Therefore, each etude in this collection varies in length, style and form. Similar to his other collections, the studies in Op.100 are arguably easier than Op.48, but no less beautiful and fun to play. The collection can be broken down as follows:
- No. 1-9 are cadenze
- No. 10-14 are caprices
- No. 15-16 are Rondos
- No. 17-24 are Preludes
There is some controversy in the ordering of these styles, particularly No.5, which is the only cadenze that doesn’t follow the structure of moving from a major key to it’s relative minor key. This outlier is so bizarre that some scholars believe this might be a publishing issue. Other than the cadenze and rondos, the form of the remaining pieces is rather indistinguishable.
The cadenzas (Etude No.1: Maestoso, for instance) are rather short sequences that are meant to serve as a rhythmically free or improvised portions of virtuosic pieces.
On the other hand, rondos (like Etude No.15 and No.16) are more robust pieces with three or more sections and beautiful melodic themes. For instance, Etude No.11: Caprice is a very popular study in classical guitar pedagogy.
You can download Giuliani’s 24 Etudes, Op.100 sheet music for free here.
Op. 139: 24 First Lessons, Part 1
Giuliani’s Op.139 24 Prime Lezioni, Parte prima (24 First Lessons, Part 1) is full of sweet and melodious pieces. However, this collection is also somewhat controversial. Despite it’s title, only six studies were ever published in this collection–not 24 and no part 2! In fact some scholars even question whether or not this is truly the work of Giuliani at all. Still, the operatic and sweet melodic character of the pieces does feel like the work of Giuliani to me.
The collection of studies is appropriate for the upper beginner and intermediate guitarists. You can hear my recording of Op.139, No.3: Allegretto on my album of classical guitar etudes here or check out the video below:
You can download some of Giuliani’s Op.139 scores for free here.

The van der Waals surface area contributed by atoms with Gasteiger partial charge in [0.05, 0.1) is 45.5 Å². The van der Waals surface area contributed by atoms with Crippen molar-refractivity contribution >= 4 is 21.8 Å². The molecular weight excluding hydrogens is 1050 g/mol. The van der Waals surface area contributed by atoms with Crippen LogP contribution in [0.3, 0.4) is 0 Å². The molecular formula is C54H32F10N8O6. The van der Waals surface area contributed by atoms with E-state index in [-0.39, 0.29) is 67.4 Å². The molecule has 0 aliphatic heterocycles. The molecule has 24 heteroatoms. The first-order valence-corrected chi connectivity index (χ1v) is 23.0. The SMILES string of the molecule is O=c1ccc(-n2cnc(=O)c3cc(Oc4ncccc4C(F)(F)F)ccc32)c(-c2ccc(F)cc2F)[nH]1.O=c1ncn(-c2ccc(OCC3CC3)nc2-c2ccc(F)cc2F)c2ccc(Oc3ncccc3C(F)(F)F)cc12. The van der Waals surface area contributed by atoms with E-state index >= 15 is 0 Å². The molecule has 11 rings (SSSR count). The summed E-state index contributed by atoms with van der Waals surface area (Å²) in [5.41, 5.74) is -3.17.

Popular Solo Guitar Works by Mauro Giuliani
Grand Overture, Op.61
If there’s one classical guitar solo work Mauro Giuliani is known for, it’s his Grand Overture, (Op.61). This masterpiece of a work is full of drama and excitement, displaying the gamut of emotions as it explores a wide range guitar techniques across the entire fretboard. The Grand Overture is a virtuosic work, and one beloved by classical guitarists worldwide across generations.
Giuliani’s magnificent Le Rossiniane include six substantial compositions largely based on various melodic themes in operas by Gioachino Rossini. Giuliani and Rossini were close friends and colleagues, and likely collaborated to arrange these incredible pieces for guitar. As a result, Giuliani’s Le Rossiniane demonstrates how the various voices of guitar can simulate that of an entire opera cast! My personal favorites from this collection are Rossiniana I, Op.119 and Rossiniana V, Op.123.
Below are the original opera themes featured in each Rossiniana:
Rossiniana I, Op. 119
- Introduction (Andantino)
- “Assisa a piè d’un salice” (Otello)
- “Languir per una bella”, Andante grazioso (L’Italienne à Alger)
- “Con gran piacer, ben mio”, Maestoso (L’Italienne à Alger)
- “Caro, caro ti parlo in petto”, Moderato (L’Italienne à Alger)
- “Cara, per te quest’anima”, Allegro Vivace (Armida)
Rossiniana II, Op. 120
- Introduction (Sostenuto)
- “Deh ! Calma, o ciel”, Andantino sostenuto (Otello)
- “Arditi all’ire”, Allegretto innocente (Armida)
- “Non più mesta accanto al fuoco”, Maestoso (Cendrillon)
- “Di piacer mi balza il cor”, (La pie voleuse)
- “Fertilissima Regina”, Allegretto (Cendrillon)
Rossiniana III, Op. 121
- Introduction (Maestoso Sostenuto)
- “Un soave non-so che” (Cendrillon)
- “Oh mattutini albori!”, Andantino (La dame du lac)
- “Questo vecchio maledetto”, (Le Turc en Italie)
- “Sorte! Secondami”, Allegro (Zelmira)
- “Cinto di nuovi allori”, Maestoso (Ricciardo et Zoraïde)
Rossiniana IV, Op. 122
- Introduction (Sostenuto-Allegro Maestoso)
- “Forse un dì conoscerete”, Andante (La pie voleuse)
- “Mi cadono le lagrime” (La pie voleuse)
- “Ah se puoi così lasciarmi”, Allegro Maestoso (Moïse en Egypte)
- “Piacer egual gli dei”, Maestoso (Mathilde de Shabran)
- “Voglio ascoltar” (La pierre de touche)
Rossiniana V, Op. 123
- Introduction (Allegro con brio)
- “E tu quando tornerai”, Andantino mosso (Tancrède)
- “Una voce poco fa” (Le Barbier de Séville)
- “Questo è un nodo avviluppato”, Andante sostenuto (Cendrillon)
- “Là seduto l’amato Giannetto”, Allegro (La pie voleuse)
- “Zitti zitti, piano piano”, Allegro (Le Barbier de Séville)
Rossiniana VI, Op. 124
- Introduction (Maestoso)
- “Qual mesto gemito”, Larghetto (Sémiramis)
- “Oh quante lagrime finor versai”, Maestoso (La dame du lac)
- “Questo nome che suona vittoria”, Allegro brillante (Le siège de Corinthe)